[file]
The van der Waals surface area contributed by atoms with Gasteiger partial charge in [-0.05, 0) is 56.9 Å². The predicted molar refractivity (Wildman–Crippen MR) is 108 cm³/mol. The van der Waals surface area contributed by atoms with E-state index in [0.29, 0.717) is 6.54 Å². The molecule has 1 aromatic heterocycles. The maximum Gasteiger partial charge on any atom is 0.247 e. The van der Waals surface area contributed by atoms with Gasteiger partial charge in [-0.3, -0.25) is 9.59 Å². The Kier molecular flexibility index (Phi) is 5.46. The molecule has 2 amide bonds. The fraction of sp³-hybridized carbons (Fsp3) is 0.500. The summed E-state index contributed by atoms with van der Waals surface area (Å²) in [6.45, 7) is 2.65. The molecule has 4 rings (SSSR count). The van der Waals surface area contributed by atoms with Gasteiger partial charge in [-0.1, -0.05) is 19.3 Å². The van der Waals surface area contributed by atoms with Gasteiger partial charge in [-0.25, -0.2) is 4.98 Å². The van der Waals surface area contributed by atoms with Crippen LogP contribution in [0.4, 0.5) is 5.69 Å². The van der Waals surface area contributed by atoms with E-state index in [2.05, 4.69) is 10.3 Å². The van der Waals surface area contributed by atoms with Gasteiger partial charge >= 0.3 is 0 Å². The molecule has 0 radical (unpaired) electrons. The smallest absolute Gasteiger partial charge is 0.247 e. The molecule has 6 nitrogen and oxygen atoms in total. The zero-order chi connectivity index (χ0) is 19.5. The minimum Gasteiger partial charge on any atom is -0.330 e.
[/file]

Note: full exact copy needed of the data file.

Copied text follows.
The van der Waals surface area contributed by atoms with Gasteiger partial charge in [-0.05, 0) is 56.9 Å². The predicted molar refractivity (Wildman–Crippen MR) is 108 cm³/mol. The van der Waals surface area contributed by atoms with E-state index in [0.29, 0.717) is 6.54 Å². The molecule has 1 aromatic heterocycles. The maximum Gasteiger partial charge on any atom is 0.247 e. The van der Waals surface area contributed by atoms with Gasteiger partial charge in [-0.3, -0.25) is 9.59 Å². The Kier molecular flexibility index (Phi) is 5.46. The molecule has 2 amide bonds. The fraction of sp³-hybridized carbons (Fsp3) is 0.500. The summed E-state index contributed by atoms with van der Waals surface area (Å²) in [6.45, 7) is 2.65. The molecule has 4 rings (SSSR count). The van der Waals surface area contributed by atoms with Gasteiger partial charge in [-0.1, -0.05) is 19.3 Å². The van der Waals surface area contributed by atoms with Gasteiger partial charge in [-0.25, -0.2) is 4.98 Å². The van der Waals surface area contributed by atoms with Crippen LogP contribution in [0.4, 0.5) is 5.69 Å². The van der Waals surface area contributed by atoms with E-state index in [2.05, 4.69) is 10.3 Å². The van der Waals surface area contributed by atoms with Gasteiger partial charge >= 0.3 is 0 Å². The molecule has 0 radical (unpaired) electrons. The smallest absolute Gasteiger partial charge is 0.247 e. The molecule has 6 nitrogen and oxygen atoms in total. The zero-order chi connectivity index (χ0) is 19.5. The minimum Gasteiger partial charge on any atom is -0.330 e.